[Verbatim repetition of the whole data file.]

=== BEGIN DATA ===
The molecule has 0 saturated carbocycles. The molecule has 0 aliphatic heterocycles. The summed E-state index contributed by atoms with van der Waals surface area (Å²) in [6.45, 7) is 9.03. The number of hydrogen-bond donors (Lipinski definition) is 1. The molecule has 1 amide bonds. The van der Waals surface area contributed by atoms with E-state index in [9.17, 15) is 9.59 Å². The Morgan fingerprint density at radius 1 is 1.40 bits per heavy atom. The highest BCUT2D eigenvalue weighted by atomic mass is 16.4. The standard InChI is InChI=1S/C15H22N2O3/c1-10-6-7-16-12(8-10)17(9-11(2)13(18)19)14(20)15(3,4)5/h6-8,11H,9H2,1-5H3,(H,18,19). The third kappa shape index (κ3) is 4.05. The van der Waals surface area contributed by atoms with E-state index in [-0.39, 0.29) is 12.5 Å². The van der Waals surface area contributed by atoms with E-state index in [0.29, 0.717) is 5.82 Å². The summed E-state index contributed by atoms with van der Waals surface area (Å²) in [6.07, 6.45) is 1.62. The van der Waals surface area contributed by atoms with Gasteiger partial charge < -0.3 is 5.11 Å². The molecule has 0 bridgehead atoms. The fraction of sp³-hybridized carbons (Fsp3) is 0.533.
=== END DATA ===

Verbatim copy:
The molecule has 0 saturated carbocycles. The molecule has 0 aliphatic heterocycles. The summed E-state index contributed by atoms with van der Waals surface area (Å²) in [6.45, 7) is 9.03. The number of hydrogen-bond donors (Lipinski definition) is 1. The molecule has 1 amide bonds. The van der Waals surface area contributed by atoms with E-state index in [9.17, 15) is 9.59 Å². The Morgan fingerprint density at radius 1 is 1.40 bits per heavy atom. The highest BCUT2D eigenvalue weighted by atomic mass is 16.4. The standard InChI is InChI=1S/C15H22N2O3/c1-10-6-7-16-12(8-10)17(9-11(2)13(18)19)14(20)15(3,4)5/h6-8,11H,9H2,1-5H3,(H,18,19). The third kappa shape index (κ3) is 4.05. The van der Waals surface area contributed by atoms with E-state index in [-0.39, 0.29) is 12.5 Å². The van der Waals surface area contributed by atoms with E-state index in [0.29, 0.717) is 5.82 Å². The summed E-state index contributed by atoms with van der Waals surface area (Å²) in [6.07, 6.45) is 1.62. The van der Waals surface area contributed by atoms with Gasteiger partial charge < -0.3 is 5.11 Å². The molecule has 0 bridgehead atoms. The fraction of sp³-hybridized carbons (Fsp3) is 0.533.